Transcript for Langfords, 100 members of Mormon families leave Mexico after ambush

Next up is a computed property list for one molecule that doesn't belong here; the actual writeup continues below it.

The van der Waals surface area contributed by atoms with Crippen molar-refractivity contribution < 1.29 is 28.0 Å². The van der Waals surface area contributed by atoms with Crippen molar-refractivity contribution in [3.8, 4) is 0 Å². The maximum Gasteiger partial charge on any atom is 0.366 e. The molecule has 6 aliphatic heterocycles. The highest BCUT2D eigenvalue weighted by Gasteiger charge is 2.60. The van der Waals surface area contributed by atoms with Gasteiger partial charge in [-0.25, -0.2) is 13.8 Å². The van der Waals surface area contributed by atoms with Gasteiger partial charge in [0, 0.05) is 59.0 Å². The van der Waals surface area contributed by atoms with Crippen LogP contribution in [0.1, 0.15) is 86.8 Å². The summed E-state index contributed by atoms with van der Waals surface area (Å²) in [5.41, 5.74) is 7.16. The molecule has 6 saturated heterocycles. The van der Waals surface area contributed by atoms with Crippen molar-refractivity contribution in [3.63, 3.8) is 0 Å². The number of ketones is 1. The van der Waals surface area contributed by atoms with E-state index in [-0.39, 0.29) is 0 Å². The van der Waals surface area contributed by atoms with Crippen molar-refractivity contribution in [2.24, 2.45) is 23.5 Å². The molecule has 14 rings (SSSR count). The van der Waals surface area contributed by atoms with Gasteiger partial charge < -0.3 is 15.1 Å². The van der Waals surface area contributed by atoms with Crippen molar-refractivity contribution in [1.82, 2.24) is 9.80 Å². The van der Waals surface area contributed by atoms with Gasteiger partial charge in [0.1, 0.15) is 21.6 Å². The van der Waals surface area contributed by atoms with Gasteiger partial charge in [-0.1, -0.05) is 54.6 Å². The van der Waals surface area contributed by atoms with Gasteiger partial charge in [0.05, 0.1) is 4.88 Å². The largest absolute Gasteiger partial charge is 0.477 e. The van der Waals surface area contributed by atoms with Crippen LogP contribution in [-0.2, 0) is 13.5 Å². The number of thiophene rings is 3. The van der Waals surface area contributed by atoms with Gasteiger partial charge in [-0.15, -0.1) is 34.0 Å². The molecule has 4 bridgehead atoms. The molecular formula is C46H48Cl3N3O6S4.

Right here on ABC and on ABC news live. And we move to the ambush in Mexico that left nine Americans dead. About 100 members of Mormon families pulling out of Mexico in this caravan, seeking out a new start in the United States. The Mexican government inviting the FBI to join the investigation. And now we're hearing for the first time from the man whose wife and two sons were killed. My interview tonight. For the first time, David Langford and his hero son sharing their harrowing story with ABC news in an exclusive interview. Not only have I lost a wife and two children, but I'm having to move the rest of my family with really no place to go at this point. Reporter: Langford and much of his extended family are leaving northwest Mexico. Part of a fundamentalist Mormon group that has lived there for decades until the cartels took over, and violence was unavoidable. I believe in forgiveness. But I also believe in justice and forgiveness doesn't rob justice. And you don't get justice too much in Mexico. Reporter: This video showing the caravan. 18 vehicles full of families crossing the border into the U.S. That ambush attack, the final straw. Three mothers and six children killed. Langford telling us when you look at what the cartel hitmen did to his family's vehicles, it's amazing seven of his children survived. Every one of my children that survived that are living miracles. It's beyond amazing that they survived. Reporter: Including his baby son brixton. A bullet grazed his chest. Any lower would've been fatal. Even a quarter of an inch. Because the impact of the bullet itself would've collapsed his lungs. Reporter: Langford says more and more evidence points to the cartel. His son Devin saying the killers had long guns and wore vests. The family was driving to see relatives in a neighboring state. They kind of got caught up in a -- in a drug war between two rival gangs. And they got just kind of got caught in the crossfire. Reporter: And as the shooting started, Devin telling us the last thing his mother said and did. Get down right now. She was trying to pray to the lord. Reporter: David says seeing the brutal way his loved ones were killed along with an emotional funeral that some of his wounded children attended has been almost too much to bear. The toughest part for me was saying good-bye. Yeah, it definitely was. Saying good-bye to two innocent lives that were cut short. And a vibrant wife that lived life to its fullest. Reporter: Now he's focused on aiding his surviving children. To be honest with you, my boy's a hero simply because he gave his life for his brothers and sisters. Tomorrow, only on "Gma," part two of our interview. 13-year-old Devin telling his story, what he saw, what he remembers, and what drove him to walk those 14 miles. Plus the family's message to America. That's tomorrow on "Gma."
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